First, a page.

Syracuse

United States

Mayor

Ben Walsh

Population

143,378 (2016)

Lead Innovation Officer

Adria Finch

Innovation is helping to:
  • Improve internal government operations

  • Improve service delivery

  • Simplify administrative procedures for firms and residents

Critical success factors:
  • Dedicated funding

  • Focus on measurement

  • Dedicated innovation team

Spotlight on innovation in Syracuse

Syracuse has various innovation practices including:

  • Defined priority area – Identifying one priority area and follow a four-step innovation delivery approach to develop a portfolio of initiatives that address the identified challenge.
  • Performance Office – Leading city departments to innovate around four of the Mayor’s main objectives in order to produce measurable results that will be reviewed each month.
  • Special projects – Tackling a priority innovation projects as they arise.
  • Leveraging employees – Teaching and guiding staff to innovate on their own through trainings, competitions, and fun activities
  • Leveraging external resources – Making external partnerships (e.g. cooperation with the University of Chicago to operate the Data Science for Social Good program)

Vision and approach to innovation capacity

Along with 44% of cities surveyed, Syracuse has an explicit innovation strategy. Similar to 40% of cities surveyed, Syracuse approaches innovation capacity both from a holistic/macro level, as well as in specific policy areas.

Policy areas that Syracuse is focused on

Housing
Infrastructure
Policy areas by number of cities

Syracuse utilizes 6 different innovation skills or roles

Project manager
Data scientist
Designer
Communication officer
Community engagement staff
Researcher/geographer
Innovation roles by number of cities

Situated as an independent department, Syracuse’s dedicated team for innovation consists of 8 staff.

Terms Syracuse most associates with innovation

Big picture re-thinking
Data analytics

Syracuse's most common innovation activities

Facilitating organizational change within the municipality
e.g. silo-busting; new internal performance management; staff training and capacity building on innovation tools or techniques; reforms to contracting or procurement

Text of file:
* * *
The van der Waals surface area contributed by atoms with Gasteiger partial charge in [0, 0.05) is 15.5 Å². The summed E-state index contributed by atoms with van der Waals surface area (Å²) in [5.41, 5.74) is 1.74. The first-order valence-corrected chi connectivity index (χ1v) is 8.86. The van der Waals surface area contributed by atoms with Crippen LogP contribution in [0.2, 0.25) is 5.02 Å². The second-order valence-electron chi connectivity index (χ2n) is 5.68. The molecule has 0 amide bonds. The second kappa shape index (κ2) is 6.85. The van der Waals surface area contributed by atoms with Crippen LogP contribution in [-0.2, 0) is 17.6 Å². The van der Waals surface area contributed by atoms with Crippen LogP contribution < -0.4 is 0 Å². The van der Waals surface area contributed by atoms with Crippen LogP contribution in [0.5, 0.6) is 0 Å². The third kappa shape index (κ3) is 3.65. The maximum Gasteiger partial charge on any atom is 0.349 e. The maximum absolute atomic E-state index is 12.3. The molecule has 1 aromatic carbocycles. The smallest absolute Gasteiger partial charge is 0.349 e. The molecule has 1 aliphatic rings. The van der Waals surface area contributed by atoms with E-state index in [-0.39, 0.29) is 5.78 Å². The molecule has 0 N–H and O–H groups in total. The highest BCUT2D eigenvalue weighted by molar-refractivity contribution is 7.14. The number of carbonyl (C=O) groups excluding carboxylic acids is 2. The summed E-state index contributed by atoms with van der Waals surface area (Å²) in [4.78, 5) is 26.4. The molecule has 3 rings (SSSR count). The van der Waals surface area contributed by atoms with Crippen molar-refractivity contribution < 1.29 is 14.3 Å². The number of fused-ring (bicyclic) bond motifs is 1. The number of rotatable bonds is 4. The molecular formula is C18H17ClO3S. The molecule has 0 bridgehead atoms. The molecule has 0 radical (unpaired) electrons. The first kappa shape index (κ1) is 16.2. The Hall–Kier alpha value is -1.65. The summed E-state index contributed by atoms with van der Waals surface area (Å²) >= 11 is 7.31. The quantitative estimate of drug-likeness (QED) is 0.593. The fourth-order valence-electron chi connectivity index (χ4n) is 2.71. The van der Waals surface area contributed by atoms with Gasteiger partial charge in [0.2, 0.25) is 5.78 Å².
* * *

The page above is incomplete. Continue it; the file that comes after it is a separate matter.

Promoting data-driven analytics / public data management
e.g. data storage/analytics; open data; big data
  1. 1

    Taking risks or testing new ideas

  2. 2

    Data-driven analytics/public data management

  3. 3

    Engaging residents in new ways

  4. 4

    Developing new solutions based on digital technologies

  5. 5

    Organizational change within the municipality

  6. 6

    Human-centered design

  7. 7

    Rethinking your city’s approach to financing partnerships

How is innovation funded here?

Like 77% of cities surveyed, Syracuse has dedicated funding to support innovation capacity.

Top sources of funding

Municipal budget
Municipal budget
This could include, for instance, City Council approved funds; operating budget; a special funding process (bond, Mayoral special initiative funding, etc.); and participatory budgeting / citizen-selected budgeting.

Activities being funded

Launching or sustaining a project
55 cities
Launching or sustaining a project
53 cities
Idea generation & brainstorming
3 cities
Investing in digital systems
2 cities
Investing in physical infrastructure
2 cities
Paying for services

The city also support other activities including investment in digital systems and physical infrastructure.

How is innovation measured?

Syracuse has developed partnerships to promote its innovation capacity with other public agencies, private firms, NGOs, philanthropy, think tanks, and city residents/resident associations.

To improve data use, the city has also developed data partnerships with the private sector, academia, think tanks, and philanthropy to collect and analyse data, as well as with other cities.

Data availability by policy area

7
2
6

Sufficient data

Transport/Mobility

Economic Development

Housing and built environment

Policing and law enforcement

Water

Education

Social inclusion and equity

Insufficient data

Waste and sewage

Labour market and skills

No Response

Health

Environment and climate change

Culture

Public works

Tourism

Digital governance